Improve your writing by eliminating words that are for the most part, meaningless.
I am referring to ones like the ubiquitous had, and the infamous had had. I read a thriller by a well known author and counted had’s for the first part of the book. Interpolating for the whole tome, I figure the author could have shaved six pages off the manuscript by eliminating the word had. There are a few instances where had’s use is justified. One is to set a flashback into the past. But after the first one, the rest can be eliminated as long as there is a clear transition back to the present. Come on folks, seven in one paragraph, or fifteen on a page is downright excessive.
Others falling into this ilk are: very, just, than, that, and only. Toss in the most innocuous, imprecise word in the English language, nice. Example: She was nice. Does that mean she was pretty, fat, articulate, shy, loquacious, skinny, ugly? Any of those would be better than nice.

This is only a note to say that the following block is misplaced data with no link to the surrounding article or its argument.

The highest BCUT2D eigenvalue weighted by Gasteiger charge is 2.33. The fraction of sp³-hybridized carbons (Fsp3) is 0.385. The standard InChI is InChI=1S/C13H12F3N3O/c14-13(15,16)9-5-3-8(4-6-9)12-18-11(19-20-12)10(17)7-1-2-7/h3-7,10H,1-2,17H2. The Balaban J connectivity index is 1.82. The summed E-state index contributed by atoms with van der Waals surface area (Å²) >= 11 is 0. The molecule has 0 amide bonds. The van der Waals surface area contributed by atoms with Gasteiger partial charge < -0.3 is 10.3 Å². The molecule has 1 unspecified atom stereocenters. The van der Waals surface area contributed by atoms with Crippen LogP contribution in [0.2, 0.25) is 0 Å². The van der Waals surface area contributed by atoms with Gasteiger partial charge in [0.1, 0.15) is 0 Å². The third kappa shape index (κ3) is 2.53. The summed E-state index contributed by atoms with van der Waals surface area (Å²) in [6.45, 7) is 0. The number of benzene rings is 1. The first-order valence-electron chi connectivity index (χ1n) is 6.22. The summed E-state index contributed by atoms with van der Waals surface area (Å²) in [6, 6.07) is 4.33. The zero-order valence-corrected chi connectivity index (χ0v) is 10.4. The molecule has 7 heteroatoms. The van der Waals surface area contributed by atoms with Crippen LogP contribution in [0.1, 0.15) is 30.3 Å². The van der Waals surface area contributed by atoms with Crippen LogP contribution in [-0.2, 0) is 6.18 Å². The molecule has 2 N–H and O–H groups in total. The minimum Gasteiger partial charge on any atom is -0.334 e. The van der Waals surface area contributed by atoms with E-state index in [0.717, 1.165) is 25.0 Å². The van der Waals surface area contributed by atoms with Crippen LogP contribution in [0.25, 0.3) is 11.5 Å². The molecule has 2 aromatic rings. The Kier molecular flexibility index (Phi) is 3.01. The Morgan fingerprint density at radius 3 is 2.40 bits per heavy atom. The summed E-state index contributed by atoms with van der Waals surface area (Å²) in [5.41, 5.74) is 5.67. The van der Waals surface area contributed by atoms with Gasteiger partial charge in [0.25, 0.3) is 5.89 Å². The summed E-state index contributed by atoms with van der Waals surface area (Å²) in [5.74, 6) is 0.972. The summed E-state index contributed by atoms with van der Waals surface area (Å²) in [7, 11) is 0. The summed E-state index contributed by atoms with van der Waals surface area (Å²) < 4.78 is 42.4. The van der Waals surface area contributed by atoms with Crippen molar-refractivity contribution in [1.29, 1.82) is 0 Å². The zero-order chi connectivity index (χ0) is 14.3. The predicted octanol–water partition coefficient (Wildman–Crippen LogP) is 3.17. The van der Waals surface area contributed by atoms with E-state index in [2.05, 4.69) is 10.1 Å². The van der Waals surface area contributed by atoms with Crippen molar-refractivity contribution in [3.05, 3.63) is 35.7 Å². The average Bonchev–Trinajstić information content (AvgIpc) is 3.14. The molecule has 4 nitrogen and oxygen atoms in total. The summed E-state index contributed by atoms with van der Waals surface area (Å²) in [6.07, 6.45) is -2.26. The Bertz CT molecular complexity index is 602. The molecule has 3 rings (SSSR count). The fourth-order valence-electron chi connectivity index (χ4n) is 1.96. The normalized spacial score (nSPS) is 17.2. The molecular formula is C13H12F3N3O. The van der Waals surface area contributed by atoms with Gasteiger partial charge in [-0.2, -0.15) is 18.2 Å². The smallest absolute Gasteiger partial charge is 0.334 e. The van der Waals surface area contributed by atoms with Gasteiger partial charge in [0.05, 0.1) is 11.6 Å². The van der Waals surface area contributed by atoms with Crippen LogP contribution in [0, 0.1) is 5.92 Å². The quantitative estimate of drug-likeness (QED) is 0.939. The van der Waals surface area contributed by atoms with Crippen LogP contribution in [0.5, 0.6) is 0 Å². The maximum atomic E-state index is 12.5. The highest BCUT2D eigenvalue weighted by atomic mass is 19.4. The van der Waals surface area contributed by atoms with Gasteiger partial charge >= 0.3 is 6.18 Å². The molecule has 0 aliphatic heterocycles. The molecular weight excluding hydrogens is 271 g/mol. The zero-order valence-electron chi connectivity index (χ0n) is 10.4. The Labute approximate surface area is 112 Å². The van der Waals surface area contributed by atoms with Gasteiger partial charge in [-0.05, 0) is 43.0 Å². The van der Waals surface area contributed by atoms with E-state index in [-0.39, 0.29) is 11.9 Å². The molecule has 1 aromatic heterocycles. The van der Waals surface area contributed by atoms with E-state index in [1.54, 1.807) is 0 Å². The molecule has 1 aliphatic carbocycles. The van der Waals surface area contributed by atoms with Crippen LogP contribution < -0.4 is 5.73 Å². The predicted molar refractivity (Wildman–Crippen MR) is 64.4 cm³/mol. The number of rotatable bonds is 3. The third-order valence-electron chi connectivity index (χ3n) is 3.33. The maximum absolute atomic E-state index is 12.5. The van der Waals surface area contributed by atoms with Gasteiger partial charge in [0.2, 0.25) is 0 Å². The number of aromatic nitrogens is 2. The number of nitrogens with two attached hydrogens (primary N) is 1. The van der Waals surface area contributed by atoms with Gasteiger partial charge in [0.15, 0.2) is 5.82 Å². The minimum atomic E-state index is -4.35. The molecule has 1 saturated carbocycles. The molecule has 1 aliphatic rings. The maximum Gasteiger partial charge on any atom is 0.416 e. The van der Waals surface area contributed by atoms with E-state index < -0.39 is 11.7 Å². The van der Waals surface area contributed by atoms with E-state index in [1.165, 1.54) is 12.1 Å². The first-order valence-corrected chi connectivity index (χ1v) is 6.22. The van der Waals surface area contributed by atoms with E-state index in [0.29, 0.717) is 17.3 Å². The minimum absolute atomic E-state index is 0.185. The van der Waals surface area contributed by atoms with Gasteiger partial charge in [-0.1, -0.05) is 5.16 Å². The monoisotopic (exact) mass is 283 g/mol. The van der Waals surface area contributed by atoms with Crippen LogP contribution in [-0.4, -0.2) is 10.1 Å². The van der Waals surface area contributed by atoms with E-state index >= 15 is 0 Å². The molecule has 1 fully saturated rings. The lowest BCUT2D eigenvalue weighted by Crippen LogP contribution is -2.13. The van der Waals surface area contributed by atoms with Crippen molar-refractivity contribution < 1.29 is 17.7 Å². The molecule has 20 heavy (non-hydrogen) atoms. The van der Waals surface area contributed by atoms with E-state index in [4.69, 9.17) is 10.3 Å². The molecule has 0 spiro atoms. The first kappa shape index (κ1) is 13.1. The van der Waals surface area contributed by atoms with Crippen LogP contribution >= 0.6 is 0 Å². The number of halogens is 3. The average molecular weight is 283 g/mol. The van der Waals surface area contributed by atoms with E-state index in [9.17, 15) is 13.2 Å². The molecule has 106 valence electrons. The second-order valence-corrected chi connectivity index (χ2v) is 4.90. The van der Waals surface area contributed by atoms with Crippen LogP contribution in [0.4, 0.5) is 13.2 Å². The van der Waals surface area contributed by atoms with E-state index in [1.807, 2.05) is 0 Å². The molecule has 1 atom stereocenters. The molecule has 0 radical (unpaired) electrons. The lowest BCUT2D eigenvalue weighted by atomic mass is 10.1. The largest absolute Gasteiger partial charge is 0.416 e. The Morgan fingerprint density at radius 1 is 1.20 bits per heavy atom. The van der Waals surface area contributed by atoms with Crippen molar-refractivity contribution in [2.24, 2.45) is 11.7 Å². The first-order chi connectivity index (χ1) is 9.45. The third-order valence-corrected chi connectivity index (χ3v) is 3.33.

On this one, I agree with Mark Twain, if you see an adverb, kill it! (He is reputed to have said the same about adjectives.) Adverbs are lazy writing — they tell rather than show. And if used in a dialog attribution, the author should be executed at dawn — he said angrily 🙂
These are space fillers for third grade word counters. Remember how hard it was to get one-hundred words down on paper? Watch books by multi-published authors and how they ignore this idea. I consider it lazy writing and an insult to their readers.